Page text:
Sixty-first session of the Commission on the Status of Women

Women’s Economic Empowerment in the Changing World of Work

"We bring our decent work mandate to the challenge of making the future of work we want – a future where women’s economic empowerment, gender equality and social justice are features of and drivers for a better world," says ILO Director-General Guy Ryder.

Statement | 13 March 2017
This year’s theme for the Commission resonates strongly with the mandate of the International Labour Organization.

In many ways the quest for women’s economic empowerment will be lost or won in the world of work. It will be reflected in whether and how women gain entry in the labour market and the terms of their engagement in the world of work – whether in fields or factories, service centres, households or boardrooms.

The world of work is changing rapidly. Where that change will lead in terms of supporting women’s economic empowerment, is not clear. Nor is it preordained. What is clear is that to secure a better future of work for all – the right policies and measures must be put into place now.

In 2019, the ILO celebrates its centenary. As we took stock of the world of work to begin charting a course for our second century, a striking feature was the lack of progress globally on women’s empowerment and gender equality. Despite a clear rights case, a strong social case and an increasingly persuasive business case for improving both the quantity and quality of jobs for women, women were still losing out.

Consequently, the ILO made the Women at Work Centenary Initiative one of its seven Centenary Initiatives.

One line of enquiry was to better understand the obstacles to progress, as well as to challenge assumptions of what women want in the world of work. So the ILO partnered with Gallup to design new questions for Gallup’s World Poll. The Poll was conducted in 142 countries and territories, with interviews of almost 149,000 adults.

The joint report, “Towards a better future for women and work: Voices of women and men” was launched on the 8th of March, and provides the first ever account of global attitudes and perceptions of women and men regarding women and work. The findings are very revealing, and go to the heart of the deliberations of this Commission.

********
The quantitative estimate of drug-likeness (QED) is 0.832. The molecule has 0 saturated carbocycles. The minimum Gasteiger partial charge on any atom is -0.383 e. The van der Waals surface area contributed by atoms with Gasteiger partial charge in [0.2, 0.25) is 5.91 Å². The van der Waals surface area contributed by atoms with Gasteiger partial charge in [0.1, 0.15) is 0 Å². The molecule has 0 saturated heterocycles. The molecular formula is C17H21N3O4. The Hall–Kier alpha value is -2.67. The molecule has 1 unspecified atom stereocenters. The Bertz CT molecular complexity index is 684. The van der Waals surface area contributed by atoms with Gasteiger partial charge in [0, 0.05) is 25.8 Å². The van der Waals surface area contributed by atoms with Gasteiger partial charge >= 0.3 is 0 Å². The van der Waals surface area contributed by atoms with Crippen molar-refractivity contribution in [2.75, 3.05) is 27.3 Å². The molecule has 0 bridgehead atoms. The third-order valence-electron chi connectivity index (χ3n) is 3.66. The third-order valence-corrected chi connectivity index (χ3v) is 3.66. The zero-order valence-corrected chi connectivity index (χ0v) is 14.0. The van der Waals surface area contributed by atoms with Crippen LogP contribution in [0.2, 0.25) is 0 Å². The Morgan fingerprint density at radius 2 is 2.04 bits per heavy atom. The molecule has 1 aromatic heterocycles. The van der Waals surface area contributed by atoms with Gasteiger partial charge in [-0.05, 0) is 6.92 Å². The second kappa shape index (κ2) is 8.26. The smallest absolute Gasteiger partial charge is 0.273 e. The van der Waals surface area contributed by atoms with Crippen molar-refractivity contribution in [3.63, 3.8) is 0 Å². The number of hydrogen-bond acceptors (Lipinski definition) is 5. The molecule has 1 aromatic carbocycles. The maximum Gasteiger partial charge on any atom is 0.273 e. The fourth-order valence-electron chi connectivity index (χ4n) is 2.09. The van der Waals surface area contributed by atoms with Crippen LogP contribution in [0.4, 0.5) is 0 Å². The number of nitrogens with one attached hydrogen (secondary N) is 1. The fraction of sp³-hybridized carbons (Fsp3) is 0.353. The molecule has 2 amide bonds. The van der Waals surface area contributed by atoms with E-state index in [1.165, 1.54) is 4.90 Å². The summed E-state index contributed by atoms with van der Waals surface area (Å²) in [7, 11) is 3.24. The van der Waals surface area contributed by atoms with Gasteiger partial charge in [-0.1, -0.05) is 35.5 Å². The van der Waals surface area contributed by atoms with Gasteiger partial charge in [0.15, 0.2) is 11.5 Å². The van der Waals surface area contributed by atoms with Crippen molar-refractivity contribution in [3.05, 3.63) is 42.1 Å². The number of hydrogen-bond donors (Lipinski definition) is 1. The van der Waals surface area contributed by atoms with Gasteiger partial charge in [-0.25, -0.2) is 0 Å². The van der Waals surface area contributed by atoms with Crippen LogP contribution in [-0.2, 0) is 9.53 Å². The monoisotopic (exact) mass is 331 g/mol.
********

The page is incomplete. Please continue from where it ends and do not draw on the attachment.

This survey clearly shows for example, that most women and men around the globe prefer that women have paid jobs At the same time both men and women in the vast majority of countries and territories surveyed mention “balance between work and family” as one of the top challenges facing women in paid jobs. It gives grounding to the need for family-supportive policies, which enable women – at all levels – to remain and progress in paid employment and for men to take their fair share of care work. These are crucial steps towards gender equality and economic empowerment and to delivering on the aspirations of both women and men.

Moving forward the findings of the Report support a policy agenda that must include:
  • A clear focus on the care economy, itself a rich source of future jobs, including the link between unpaid care and paid work. This and the measures that support both work and family life are the subject of several ILO Conventions, and feature in our Women at Work Centenary Initiative and the Future of Work Initiative.
  • Ensuring equal pay for work of equal value. It is unacceptable that women today earn on average 23 per cent less than men. The ILO’s Convention on Equal Remuneration for Work of Equal Value provides direction in this regard.
  • Preventing and addressing violence and harassment against women and men in the world of work. In this area, the ILO’s tripartite constituents have agreed to adopt new international instruments.
Inclusive job creation, education and training also remain important objectives of the policy agenda. At the same time the role of collective voice and representation in advancing women’s empowerment is fundamental. The ILO’s Conventions on freedom of association are a powerful complement to those on the right to non-discrimination in the quest for gender equality.

The ILO is firmly committed to joining our efforts with those of the UN family and others to support the implementation of the 2030 Sustainable Development Agenda. We bring our decent work mandate to the challenge of making the future of work we want – a future where women’s economic empowerment, gender equality and social justice are features of and drivers for a better world.

Thank you.